Women’s wealth: Bridging a critical financial services gap

Kerry McDermott, Senior Director

E*TRADE Advisor Services

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Despite the persistent gender wage gap, data shows that women’s wealth is growing. Even so, their financial services needs are chronically unmet—something that’s especially true for single women and widows.

This is a missed opportunity for advisors. Consulting firm Oliver Wyman estimates the financial services industry would unlock a potential $700 billion revenue opportunity by addressing service gaps and creating new products and services focused on women’s needs.1

It’s time the industry closed the gap, and the first step is to better understand some unique characteristics of this underserved demographic.

Women’s wealth—and appetite for financial advice—on the rise

Women now control 40% of the world’s wealth, are more likely to have self-made wealth, and represent 40% of the world’s entrepreneurs.1

Single women and widows are in a unique position as the sole decisionmakers for their household investments and spending. But a 2020 Streetwise Report from E*TRADE revealed that, while 89% of women say they have moderate to extensive experience managing their household investments, single women are more likely than the general population to say that a lack of financial literacy limits their ability to invest. In fact, less than half are confident about making the right financial decisions for their portfolios.2

If this sounds like a disconnect, it’s not. Single and widowed women face a Gordian knot of financial challenges, including higher student debt, lower wages, longer lifespans, and higher medical bills.1 In this context, it makes sense that single and widowed women are more worried about financial security— and more open to financial advice than the general population.2

So, what can advisors do to meet these needs?

Key takeaways

Here are a few things to keep in mind as you work to connect with these potential clients:

  • A unique segment of the market requires unique financial strategies. Oliver Wyman notes that traditional wealth planning assumes income will grow at a steady rate each year, but that rule of thumb does not hold true for most women. Although women now hold the majority of college degrees and jobs in the US, representation and pay equity gaps widen at the top: Women comprise only 38% of middle management, 22% of the C-suite, and 5% of CEO roles.3 Women also take more time off for caregiving, and suffer a “motherhood wage penalty” for doing so: The charity Oxfam estimates the value of women’s unpaid care work across the globe at $10.8 trillion annually.4 Women’s wealth follows a non-linear flow of accumulation and deaccumulation, and managing this wealth requires a tailored approach.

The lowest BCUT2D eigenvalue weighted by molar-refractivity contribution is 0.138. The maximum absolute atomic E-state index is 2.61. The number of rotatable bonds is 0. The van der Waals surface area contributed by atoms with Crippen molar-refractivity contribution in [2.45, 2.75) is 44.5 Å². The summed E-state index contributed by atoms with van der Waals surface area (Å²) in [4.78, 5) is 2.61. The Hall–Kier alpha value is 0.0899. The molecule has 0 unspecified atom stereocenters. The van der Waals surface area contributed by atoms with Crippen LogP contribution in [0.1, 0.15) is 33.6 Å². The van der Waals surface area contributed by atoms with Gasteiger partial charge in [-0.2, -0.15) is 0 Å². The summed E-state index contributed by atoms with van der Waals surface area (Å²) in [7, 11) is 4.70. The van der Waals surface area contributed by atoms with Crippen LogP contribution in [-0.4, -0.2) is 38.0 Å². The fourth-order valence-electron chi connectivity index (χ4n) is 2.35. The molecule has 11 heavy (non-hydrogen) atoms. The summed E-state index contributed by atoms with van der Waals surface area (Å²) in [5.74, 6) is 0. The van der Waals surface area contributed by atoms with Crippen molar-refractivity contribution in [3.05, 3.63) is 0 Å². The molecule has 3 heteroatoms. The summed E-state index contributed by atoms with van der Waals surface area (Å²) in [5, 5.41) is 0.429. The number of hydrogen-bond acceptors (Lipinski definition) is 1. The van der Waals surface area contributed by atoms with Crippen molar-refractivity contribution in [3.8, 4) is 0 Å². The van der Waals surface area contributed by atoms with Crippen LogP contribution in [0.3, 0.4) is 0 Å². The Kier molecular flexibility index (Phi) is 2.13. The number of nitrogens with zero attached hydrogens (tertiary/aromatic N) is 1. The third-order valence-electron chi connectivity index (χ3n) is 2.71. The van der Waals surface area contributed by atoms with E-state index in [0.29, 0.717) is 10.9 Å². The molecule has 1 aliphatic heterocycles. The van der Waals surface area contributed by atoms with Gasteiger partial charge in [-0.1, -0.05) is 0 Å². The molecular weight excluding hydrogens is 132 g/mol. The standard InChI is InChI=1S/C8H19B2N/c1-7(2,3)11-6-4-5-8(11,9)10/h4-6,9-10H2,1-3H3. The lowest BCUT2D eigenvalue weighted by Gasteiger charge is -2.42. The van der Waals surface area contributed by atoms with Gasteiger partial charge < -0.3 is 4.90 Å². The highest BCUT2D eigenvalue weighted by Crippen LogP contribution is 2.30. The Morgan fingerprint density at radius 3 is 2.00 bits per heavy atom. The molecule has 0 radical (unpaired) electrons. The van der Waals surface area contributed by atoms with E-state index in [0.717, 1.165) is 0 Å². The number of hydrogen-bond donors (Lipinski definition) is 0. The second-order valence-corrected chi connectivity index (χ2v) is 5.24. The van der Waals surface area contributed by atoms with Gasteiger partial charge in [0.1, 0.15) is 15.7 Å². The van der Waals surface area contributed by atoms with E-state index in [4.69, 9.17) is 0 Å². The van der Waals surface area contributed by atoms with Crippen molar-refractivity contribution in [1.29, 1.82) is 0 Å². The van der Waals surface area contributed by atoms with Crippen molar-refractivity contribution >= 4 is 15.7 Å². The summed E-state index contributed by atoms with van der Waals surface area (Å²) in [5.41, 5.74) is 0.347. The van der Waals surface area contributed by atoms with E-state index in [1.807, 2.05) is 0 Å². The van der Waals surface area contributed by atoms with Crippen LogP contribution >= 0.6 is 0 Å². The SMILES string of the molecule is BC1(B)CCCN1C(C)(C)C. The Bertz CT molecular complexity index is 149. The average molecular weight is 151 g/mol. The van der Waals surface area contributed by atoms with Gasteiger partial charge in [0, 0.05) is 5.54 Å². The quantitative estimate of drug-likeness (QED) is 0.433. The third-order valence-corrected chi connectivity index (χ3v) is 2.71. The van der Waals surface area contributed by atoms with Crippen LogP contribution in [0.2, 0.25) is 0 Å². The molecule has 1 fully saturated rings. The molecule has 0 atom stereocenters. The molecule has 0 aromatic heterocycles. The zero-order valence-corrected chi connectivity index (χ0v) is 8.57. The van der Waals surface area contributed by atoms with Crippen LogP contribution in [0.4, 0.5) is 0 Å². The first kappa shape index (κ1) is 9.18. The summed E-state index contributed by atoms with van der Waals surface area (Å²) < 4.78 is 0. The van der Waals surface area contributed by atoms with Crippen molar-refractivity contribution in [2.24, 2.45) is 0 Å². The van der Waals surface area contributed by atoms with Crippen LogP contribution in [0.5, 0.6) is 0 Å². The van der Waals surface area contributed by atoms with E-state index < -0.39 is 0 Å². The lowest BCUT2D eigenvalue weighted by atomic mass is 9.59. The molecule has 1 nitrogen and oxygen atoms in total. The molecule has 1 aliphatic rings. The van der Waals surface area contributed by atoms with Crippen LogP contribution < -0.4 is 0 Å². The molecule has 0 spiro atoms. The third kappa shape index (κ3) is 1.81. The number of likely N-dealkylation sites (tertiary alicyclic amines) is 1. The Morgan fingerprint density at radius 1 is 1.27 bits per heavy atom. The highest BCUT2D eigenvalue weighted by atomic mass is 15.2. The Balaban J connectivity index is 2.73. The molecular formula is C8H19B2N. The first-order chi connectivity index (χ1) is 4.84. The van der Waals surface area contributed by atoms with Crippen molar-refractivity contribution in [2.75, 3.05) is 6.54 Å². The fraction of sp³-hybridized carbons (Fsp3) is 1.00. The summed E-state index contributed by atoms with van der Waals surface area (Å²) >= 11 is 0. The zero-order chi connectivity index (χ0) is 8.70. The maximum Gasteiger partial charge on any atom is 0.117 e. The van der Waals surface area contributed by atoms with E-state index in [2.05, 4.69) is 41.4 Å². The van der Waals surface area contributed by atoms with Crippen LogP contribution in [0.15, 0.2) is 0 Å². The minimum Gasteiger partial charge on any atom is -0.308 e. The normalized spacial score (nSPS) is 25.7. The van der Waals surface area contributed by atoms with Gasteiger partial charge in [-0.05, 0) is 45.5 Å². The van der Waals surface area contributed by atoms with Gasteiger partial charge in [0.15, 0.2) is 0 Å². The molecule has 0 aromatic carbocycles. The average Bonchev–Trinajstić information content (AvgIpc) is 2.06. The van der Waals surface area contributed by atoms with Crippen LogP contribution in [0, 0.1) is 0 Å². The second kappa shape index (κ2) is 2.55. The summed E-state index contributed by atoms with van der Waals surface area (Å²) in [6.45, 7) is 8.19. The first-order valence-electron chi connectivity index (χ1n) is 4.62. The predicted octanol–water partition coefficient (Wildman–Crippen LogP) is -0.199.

• Women clients prefer working with gender-balanced teams. Better serving single and widowed women clients may start with gender diversity at your firm. According to Oliver Wyman, 77% of women prefer a gender-balanced team of financial service providers.5 As of January 2020, however, only 2% of assets were managed by women.6 Having women on your team could be a critical factor in attracting and retaining female clients and the increasing share of the global wealth they control.
  • Single women are tech savvy—and hungry for financial education. Industry research shows single and widowed women are eager to learn—more interested than other groups in attending in-person seminars, and more likely to turn to Facebook or Instagram to learn about investing. They also prefer to use an app for trading.2 Have you built an accessible and informative online and/or social presence? Do you participate in educational programming? If not, you may be missing opportunities to build stronger connections to this market.